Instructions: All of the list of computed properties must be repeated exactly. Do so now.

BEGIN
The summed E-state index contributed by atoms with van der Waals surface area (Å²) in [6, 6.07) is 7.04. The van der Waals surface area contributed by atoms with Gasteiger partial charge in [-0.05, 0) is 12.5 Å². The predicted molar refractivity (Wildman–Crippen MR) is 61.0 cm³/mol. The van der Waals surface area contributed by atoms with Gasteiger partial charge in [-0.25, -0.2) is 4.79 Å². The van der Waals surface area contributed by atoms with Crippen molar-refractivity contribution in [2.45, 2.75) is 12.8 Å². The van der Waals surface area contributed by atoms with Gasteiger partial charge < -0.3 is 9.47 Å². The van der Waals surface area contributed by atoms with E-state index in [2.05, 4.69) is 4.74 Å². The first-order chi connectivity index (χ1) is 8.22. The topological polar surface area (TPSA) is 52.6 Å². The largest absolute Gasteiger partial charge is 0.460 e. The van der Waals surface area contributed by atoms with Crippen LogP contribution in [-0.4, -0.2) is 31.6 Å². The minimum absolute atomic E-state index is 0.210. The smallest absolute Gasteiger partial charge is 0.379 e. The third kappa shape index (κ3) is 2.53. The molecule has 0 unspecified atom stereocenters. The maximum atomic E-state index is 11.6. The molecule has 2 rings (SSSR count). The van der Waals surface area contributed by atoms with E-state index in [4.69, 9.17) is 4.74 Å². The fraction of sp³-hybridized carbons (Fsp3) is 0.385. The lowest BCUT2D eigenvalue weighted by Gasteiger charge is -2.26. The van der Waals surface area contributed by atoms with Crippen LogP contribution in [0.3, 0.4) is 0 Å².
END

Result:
The summed E-state index contributed by atoms with van der Waals surface area (Å²) in [6, 6.07) is 7.04. The van der Waals surface area contributed by atoms with Gasteiger partial charge in [-0.05, 0) is 12.5 Å². The predicted molar refractivity (Wildman–Crippen MR) is 61.0 cm³/mol. The van der Waals surface area contributed by atoms with Gasteiger partial charge in [-0.25, -0.2) is 4.79 Å². The van der Waals surface area contributed by atoms with Crippen molar-refractivity contribution in [2.45, 2.75) is 12.8 Å². The van der Waals surface area contributed by atoms with Gasteiger partial charge < -0.3 is 9.47 Å². The van der Waals surface area contributed by atoms with E-state index in [2.05, 4.69) is 4.74 Å². The first-order chi connectivity index (χ1) is 8.22. The topological polar surface area (TPSA) is 52.6 Å². The largest absolute Gasteiger partial charge is 0.460 e. The van der Waals surface area contributed by atoms with Crippen LogP contribution in [-0.4, -0.2) is 31.6 Å². The minimum absolute atomic E-state index is 0.210. The smallest absolute Gasteiger partial charge is 0.379 e. The third kappa shape index (κ3) is 2.53. The molecule has 0 unspecified atom stereocenters. The maximum atomic E-state index is 11.6. The molecule has 2 rings (SSSR count). The van der Waals surface area contributed by atoms with E-state index in [4.69, 9.17) is 4.74 Å². The fraction of sp³-hybridized carbons (Fsp3) is 0.385. The lowest BCUT2D eigenvalue weighted by Gasteiger charge is -2.26. The van der Waals surface area contributed by atoms with Crippen LogP contribution in [0.3, 0.4) is 0 Å².